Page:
Tricks, Suggestions, Information
  • Headwinds and crosswinds are almost equally detrimental to fuel economy. Headwinds are detrimental for the obvious reason, they increase aerodynamic drag. Crosswinds are detrimental due to aerodynamic drag and increased tire deflection. Crosswinds load cars heavily laterally, causing the tires to deform in another direction. Increased deformation means increased rolling resistance.
    .
  • Calling an aviation weather service before a commute can hint of changing wind conditions. Storm fronts are often characterized by changing wind conditions (one direction in the morning and another during the afternoon). If you know the wind is going to change, you can drive slow during a headwind and make up the time during a tailwind.
    .
  • The time spent in the wake of an opposing truck can be minimized through a dangerous maneuver. While the truck is in the distance, merge over to the right hand portion of the lane. As the truck begins to pass, quickly merge left exactly to the centerline. The book includes a diagram showing the wake (which I'm too lazy to recreate), but it shows how most of the wake is avoided.
History
  • Pulse and Gliding was first demonstrated during a 1940 economy run, but was labelled "momentum driving" by its progenitors. This is according to Roe, though...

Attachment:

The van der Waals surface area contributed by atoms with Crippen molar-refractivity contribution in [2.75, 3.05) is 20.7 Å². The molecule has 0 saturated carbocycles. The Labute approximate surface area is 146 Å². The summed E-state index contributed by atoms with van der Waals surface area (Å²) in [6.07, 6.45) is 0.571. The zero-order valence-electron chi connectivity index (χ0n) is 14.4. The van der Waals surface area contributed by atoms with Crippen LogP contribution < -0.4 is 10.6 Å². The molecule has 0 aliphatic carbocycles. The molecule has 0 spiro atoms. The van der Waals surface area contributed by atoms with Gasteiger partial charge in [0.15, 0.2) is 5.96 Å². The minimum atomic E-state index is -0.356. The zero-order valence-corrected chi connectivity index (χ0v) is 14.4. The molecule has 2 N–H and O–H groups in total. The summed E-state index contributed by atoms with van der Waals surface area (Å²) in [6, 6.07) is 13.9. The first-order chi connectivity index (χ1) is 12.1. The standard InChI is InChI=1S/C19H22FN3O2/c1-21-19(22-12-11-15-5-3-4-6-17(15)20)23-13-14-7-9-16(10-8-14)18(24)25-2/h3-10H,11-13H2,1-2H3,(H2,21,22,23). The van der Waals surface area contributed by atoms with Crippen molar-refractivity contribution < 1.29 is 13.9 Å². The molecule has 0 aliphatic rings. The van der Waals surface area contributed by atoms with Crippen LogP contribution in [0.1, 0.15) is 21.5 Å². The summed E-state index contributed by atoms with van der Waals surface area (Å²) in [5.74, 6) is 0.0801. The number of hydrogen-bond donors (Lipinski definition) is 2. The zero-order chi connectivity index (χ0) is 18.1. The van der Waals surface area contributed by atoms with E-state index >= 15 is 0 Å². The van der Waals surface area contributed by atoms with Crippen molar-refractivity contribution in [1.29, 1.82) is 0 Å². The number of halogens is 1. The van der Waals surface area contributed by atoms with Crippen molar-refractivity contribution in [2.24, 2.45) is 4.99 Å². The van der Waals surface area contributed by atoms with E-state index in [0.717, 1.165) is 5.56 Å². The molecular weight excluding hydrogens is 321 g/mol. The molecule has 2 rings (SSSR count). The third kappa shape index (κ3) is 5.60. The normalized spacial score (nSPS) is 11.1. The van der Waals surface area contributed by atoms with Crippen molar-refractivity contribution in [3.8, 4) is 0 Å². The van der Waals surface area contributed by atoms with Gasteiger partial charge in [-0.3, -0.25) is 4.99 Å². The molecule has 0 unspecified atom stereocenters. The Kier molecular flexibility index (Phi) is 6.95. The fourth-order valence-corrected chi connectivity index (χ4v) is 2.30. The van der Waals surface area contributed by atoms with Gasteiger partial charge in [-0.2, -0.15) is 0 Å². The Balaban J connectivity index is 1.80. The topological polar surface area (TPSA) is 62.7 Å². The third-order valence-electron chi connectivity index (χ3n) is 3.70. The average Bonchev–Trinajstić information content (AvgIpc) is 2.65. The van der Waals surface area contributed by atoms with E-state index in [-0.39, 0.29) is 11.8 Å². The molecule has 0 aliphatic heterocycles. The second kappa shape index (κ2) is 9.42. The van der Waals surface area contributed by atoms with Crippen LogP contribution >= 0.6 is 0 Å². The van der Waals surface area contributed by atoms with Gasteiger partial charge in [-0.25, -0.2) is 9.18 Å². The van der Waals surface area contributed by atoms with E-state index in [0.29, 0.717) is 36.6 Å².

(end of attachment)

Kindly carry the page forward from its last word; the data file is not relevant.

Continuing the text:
.
  • 1968 world championship mileage car was a Fiat 500, whose only major modification seemed to be a freewheel clutch on it's transaxle. It achieve around 367mpg.
    .
  • At the time of writing, the world championship car was a 1959 Opel that had a modified rear axle that placed both wheels next to each other in the trunk. Using smooth aviation tires at 200psi, it achieved 376mpg.
    .
    Opelmobile

    .
  • A contestant with a 1924 Chevy Model A achieved ~160mpg. One of his methods was a modified carburetor de-icer "warm air intake."
    .
  • Advanced fuel efficiency instrumentation existed for carbureted cars during the 1970's. Using a speed sensor and a fuel flow meter, instant MPG was shown. One model was called the "Spacekom" and another was manufactured by a British firm called Aviatric Ltd.
- LostCause


Last edited by LostCause; 04-29-2008 at 09:40 PM..
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Old 04-23-2008, 03:55 PM   #2 (permalink)
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LostCause -

The tire wear issue is interesting. I will watch for wear (around the edges I presume). I don't corner too hard, but I am faster than I used to be.

Another term for this could be Life Cycle Hypermiling. Sooooo, to save bytes , we could have acronyms of HH and/or LCH ( ... or HHM and/or LCHM).

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Old 04-26-2008, 10:36 PM   #3 (permalink)
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what is this book called?

I am excited for the next update!
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Old 04-27-2008, 08:31 AM   #4 (permalink)
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Quote:
Originally Posted by LostCause View Post
1.) Cornering Speed vs. Tire Wear